Risk-weighted assets are computed by dividing a bank's total assets into four categories according to their level of riskiness, then multiplying the value of assets in each group by a risk weight and summing all the groups.
What does RWA stand for?
RWA stands for Risk-Weighted Assets
This definition appears very frequently and is found in the following Acronym Finder categories:
- Business, finance, etc.
See other definitions of RWA
We have 85 other meanings of RWA in our Acronym Attic
- Relative Wavelength Accuracy (Agilent)
- Relative Wind Angle
- Remote Web Access (Microsoft)
- Remote Worksite Allowance
- Resident Welfare Association (India)
- Return Without Action
- Richard Winn Academy (Winnsboro, SC)
- Right of Way Agent (International Right of Way Assn.)
- Right Wing America (politics)
- Right Wing Authoritarianism (psychology)
- Road Warrior Athletics (Chicago, IL clothing store)
- Romance Writers of America
- Rook- en Warmteafvoer (Dutch: Smoke and Heat; extraction system)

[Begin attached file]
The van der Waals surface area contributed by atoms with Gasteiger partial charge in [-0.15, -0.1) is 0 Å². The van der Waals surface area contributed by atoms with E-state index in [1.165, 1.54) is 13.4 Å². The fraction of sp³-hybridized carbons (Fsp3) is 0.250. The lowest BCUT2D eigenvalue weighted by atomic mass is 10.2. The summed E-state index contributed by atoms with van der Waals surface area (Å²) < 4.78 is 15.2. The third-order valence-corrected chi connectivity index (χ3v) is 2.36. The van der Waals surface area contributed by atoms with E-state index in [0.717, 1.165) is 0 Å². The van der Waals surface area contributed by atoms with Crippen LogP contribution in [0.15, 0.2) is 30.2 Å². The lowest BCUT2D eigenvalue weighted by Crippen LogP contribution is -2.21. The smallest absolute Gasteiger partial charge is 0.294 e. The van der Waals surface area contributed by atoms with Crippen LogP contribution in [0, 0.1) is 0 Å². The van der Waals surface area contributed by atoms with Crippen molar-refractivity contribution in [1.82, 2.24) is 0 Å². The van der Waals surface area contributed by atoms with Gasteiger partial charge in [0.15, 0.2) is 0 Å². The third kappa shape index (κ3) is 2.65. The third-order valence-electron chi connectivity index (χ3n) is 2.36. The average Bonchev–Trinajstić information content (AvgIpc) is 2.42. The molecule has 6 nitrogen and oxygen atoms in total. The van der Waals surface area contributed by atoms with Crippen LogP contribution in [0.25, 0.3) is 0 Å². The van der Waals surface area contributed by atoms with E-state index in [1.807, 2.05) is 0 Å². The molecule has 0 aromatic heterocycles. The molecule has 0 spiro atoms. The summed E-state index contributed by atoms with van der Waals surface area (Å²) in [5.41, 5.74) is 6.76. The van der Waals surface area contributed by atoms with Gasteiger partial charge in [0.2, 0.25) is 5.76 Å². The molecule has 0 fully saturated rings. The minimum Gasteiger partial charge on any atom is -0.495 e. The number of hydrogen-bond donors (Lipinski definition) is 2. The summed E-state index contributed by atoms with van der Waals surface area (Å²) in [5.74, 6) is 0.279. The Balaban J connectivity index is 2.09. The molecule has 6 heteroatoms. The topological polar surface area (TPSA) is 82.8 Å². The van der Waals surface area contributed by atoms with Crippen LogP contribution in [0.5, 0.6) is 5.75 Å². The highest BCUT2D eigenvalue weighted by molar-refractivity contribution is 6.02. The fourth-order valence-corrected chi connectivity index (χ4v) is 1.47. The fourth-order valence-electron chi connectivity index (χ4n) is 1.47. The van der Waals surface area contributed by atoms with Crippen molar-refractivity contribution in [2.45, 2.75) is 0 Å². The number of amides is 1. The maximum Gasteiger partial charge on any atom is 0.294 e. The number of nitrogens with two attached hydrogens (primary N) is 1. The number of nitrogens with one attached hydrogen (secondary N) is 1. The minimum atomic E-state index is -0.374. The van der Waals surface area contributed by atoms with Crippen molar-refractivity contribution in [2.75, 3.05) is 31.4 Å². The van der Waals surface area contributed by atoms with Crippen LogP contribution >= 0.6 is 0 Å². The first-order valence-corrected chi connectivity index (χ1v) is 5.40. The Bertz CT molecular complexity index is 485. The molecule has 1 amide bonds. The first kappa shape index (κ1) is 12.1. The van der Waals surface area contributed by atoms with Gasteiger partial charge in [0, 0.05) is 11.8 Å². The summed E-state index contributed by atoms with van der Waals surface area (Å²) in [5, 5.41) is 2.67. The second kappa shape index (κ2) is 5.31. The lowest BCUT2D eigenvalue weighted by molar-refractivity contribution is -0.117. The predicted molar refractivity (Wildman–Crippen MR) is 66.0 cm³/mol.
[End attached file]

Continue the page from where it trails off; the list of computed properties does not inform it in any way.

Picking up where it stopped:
- Rotary-Wing Aircraft
- Rotating Wave Approximation
- Routing and Wavelength Assignment
- Royal West Academy (Montreal, Canada)
- Royal West of England Academy of Art (Bristol, England)
- Rush\Wright Associates (landscape architects)
Samples in periodicals archive:
Total risk-weighted assets were up two per cent to EGP 56.
In an announcement regarding the new capital rules, the Financial Supervisory Commission said that Taiwanese banks would be required to hold at least 7 percent of common equity of risk-weighted assets.
The minimum capital requirement reflected a percentage of risk-weighted assets of the bank.
Stated simply, the Basel Capital Accord requires that a bank have available as "regulatory capital" (through combinations of equity, loan-loss reserves, subordinated debt, and other accepted instruments) at least 8 percent of the value of its risk-weighted assets (loans and securities, for example) and asset-equivalent off-balance-sheet exposures (such as loan commitments, standby letters of credit, and obligations on derivatives contracts).
We use a simple ratio--the ratio of a bank's risk-weighted assets to its total assets--as a proxy for the riskiness of the bank's portfolio.